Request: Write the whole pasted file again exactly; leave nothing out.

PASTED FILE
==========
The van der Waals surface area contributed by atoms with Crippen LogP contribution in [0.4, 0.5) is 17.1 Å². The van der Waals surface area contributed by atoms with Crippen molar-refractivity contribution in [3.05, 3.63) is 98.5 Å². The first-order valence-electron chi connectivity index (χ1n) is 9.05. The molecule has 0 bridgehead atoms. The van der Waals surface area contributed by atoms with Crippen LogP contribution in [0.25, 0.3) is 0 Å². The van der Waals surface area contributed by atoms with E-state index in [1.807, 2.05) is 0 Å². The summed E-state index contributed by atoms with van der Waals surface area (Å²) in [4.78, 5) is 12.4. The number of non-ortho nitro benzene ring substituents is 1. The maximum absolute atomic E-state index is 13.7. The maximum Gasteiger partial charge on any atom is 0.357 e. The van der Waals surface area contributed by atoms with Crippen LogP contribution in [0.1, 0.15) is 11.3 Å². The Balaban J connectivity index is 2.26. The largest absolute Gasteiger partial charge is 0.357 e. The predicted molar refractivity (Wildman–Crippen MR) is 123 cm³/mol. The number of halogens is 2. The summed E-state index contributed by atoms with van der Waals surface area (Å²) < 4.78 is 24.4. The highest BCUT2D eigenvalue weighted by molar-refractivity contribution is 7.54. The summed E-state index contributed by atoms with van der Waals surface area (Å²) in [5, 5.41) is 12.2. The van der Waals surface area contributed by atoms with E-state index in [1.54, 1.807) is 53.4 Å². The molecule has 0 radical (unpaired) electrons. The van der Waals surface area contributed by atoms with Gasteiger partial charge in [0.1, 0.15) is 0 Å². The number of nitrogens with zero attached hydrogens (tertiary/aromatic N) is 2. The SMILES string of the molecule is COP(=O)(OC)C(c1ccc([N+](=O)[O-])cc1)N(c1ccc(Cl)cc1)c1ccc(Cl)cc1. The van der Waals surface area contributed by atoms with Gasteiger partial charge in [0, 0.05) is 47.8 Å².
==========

The van der Waals surface area contributed by atoms with Crippen LogP contribution in [0.4, 0.5) is 17.1 Å². The van der Waals surface area contributed by atoms with Crippen molar-refractivity contribution in [3.05, 3.63) is 98.5 Å². The first-order valence-electron chi connectivity index (χ1n) is 9.05. The molecule has 0 bridgehead atoms. The van der Waals surface area contributed by atoms with Crippen LogP contribution in [0.25, 0.3) is 0 Å². The van der Waals surface area contributed by atoms with E-state index in [1.807, 2.05) is 0 Å². The summed E-state index contributed by atoms with van der Waals surface area (Å²) in [4.78, 5) is 12.4. The number of non-ortho nitro benzene ring substituents is 1. The maximum absolute atomic E-state index is 13.7. The maximum Gasteiger partial charge on any atom is 0.357 e. The van der Waals surface area contributed by atoms with Crippen LogP contribution in [0.1, 0.15) is 11.3 Å². The Balaban J connectivity index is 2.26. The largest absolute Gasteiger partial charge is 0.357 e. The predicted molar refractivity (Wildman–Crippen MR) is 123 cm³/mol. The number of halogens is 2. The summed E-state index contributed by atoms with van der Waals surface area (Å²) < 4.78 is 24.4. The highest BCUT2D eigenvalue weighted by molar-refractivity contribution is 7.54. The summed E-state index contributed by atoms with van der Waals surface area (Å²) in [5, 5.41) is 12.2. The van der Waals surface area contributed by atoms with E-state index in [1.54, 1.807) is 53.4 Å². The molecule has 0 radical (unpaired) electrons. The van der Waals surface area contributed by atoms with Gasteiger partial charge in [0.1, 0.15) is 0 Å². The number of nitrogens with zero attached hydrogens (tertiary/aromatic N) is 2. The SMILES string of the molecule is COP(=O)(OC)C(c1ccc([N+](=O)[O-])cc1)N(c1ccc(Cl)cc1)c1ccc(Cl)cc1. The van der Waals surface area contributed by atoms with Gasteiger partial charge in [0, 0.05) is 47.8 Å².